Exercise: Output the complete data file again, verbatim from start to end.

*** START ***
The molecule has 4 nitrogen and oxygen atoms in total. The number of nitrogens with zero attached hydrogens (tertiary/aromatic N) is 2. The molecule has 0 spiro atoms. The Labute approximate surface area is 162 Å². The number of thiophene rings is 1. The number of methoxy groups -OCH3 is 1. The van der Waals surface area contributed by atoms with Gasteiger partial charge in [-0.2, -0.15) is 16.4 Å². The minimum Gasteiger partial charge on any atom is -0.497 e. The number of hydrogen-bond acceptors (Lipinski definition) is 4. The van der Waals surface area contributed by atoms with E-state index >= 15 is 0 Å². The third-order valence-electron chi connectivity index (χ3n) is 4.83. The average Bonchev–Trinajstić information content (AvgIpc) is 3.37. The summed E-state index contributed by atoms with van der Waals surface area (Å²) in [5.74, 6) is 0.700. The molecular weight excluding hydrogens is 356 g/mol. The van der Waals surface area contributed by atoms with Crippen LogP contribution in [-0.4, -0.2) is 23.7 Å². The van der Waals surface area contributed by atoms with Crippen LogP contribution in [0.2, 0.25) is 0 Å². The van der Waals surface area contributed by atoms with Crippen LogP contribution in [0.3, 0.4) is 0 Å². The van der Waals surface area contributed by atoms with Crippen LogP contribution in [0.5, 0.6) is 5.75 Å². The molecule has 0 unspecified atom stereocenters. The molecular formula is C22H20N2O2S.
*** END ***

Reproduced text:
The molecule has 4 nitrogen and oxygen atoms in total. The number of nitrogens with zero attached hydrogens (tertiary/aromatic N) is 2. The molecule has 0 spiro atoms. The Labute approximate surface area is 162 Å². The number of thiophene rings is 1. The number of methoxy groups -OCH3 is 1. The van der Waals surface area contributed by atoms with Gasteiger partial charge in [-0.2, -0.15) is 16.4 Å². The minimum Gasteiger partial charge on any atom is -0.497 e. The number of hydrogen-bond acceptors (Lipinski definition) is 4. The van der Waals surface area contributed by atoms with E-state index >= 15 is 0 Å². The third-order valence-electron chi connectivity index (χ3n) is 4.83. The average Bonchev–Trinajstić information content (AvgIpc) is 3.37. The summed E-state index contributed by atoms with van der Waals surface area (Å²) in [5.74, 6) is 0.700. The molecular weight excluding hydrogens is 356 g/mol. The van der Waals surface area contributed by atoms with Crippen LogP contribution in [-0.4, -0.2) is 23.7 Å². The van der Waals surface area contributed by atoms with Crippen LogP contribution in [0.2, 0.25) is 0 Å². The van der Waals surface area contributed by atoms with Crippen LogP contribution in [0.3, 0.4) is 0 Å². The van der Waals surface area contributed by atoms with Crippen LogP contribution in [0.5, 0.6) is 5.75 Å². The molecule has 0 unspecified atom stereocenters. The molecular formula is C22H20N2O2S.